The Prime Minister has announced a new Health and Social Care Tax to be introduced in the UK from April 2022, to bolster social care and increase funding for the NHS in England.

This tax will begin with a 1.25 percentage point increase in National Insurance paid by both employers and working adults. Income from share dividends, earned by those who own shares in companies, will also see a 1.25% tax rate increase.

It will then become a separate tax – called the Health and Social Care Levy – on earned income from 2023. To be shown separately on payslips, this tax will be ringfenced to fund health and social care costs. Unlike National Insurance, this levy will also be paid by people who continue to work beyond retirement age.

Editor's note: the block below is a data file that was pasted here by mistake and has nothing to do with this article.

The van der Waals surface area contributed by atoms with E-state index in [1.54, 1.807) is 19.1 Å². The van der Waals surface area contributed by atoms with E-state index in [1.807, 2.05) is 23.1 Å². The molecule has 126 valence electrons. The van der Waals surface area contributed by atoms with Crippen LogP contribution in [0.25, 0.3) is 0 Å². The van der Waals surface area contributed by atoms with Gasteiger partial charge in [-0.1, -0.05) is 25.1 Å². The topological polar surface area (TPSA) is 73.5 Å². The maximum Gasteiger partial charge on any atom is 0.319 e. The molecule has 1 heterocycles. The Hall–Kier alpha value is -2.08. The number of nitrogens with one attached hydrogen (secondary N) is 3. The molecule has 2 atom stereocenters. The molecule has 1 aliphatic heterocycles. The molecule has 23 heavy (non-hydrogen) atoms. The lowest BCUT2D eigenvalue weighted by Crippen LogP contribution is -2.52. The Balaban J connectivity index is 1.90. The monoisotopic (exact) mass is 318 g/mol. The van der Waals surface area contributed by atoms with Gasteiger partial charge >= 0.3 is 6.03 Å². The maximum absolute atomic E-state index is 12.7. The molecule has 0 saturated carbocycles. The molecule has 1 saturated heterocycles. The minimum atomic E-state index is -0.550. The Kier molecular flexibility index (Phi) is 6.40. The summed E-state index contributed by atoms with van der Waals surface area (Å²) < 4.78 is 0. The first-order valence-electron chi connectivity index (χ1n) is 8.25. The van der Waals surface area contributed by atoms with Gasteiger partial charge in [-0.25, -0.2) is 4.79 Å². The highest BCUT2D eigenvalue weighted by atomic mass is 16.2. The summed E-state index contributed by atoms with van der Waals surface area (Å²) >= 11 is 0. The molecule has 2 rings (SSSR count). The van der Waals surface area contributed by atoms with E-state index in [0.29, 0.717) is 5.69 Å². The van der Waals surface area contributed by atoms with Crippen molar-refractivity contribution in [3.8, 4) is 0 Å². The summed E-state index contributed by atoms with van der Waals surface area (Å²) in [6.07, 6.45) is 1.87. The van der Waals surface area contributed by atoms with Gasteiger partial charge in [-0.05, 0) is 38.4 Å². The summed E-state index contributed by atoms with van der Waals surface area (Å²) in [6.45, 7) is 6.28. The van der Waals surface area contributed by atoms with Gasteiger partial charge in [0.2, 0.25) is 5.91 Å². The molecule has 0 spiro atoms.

The Prime Minister has stated that the proceeds from this tax will amount to £12bn per year, the majority of which will be spent on increasing hospital capacity and addressing the backlog of appointments, scans and operations created by Covid.

£5.4bn of this tax over the next three years will also go to the social care system, with a cap of £86,000 per person on the cost of care (not including accommodation) during a lifetime being introduced.

Those with between £20,000 and £100,000 in assets will get subsidised social care, determined via means testing.

Those with less than £20,000 in assets will not have to pay towards care costs from their assets at all, but might have to contribute from their income.

There will also be a 1.25% tax charge increase on dividends from April 2022.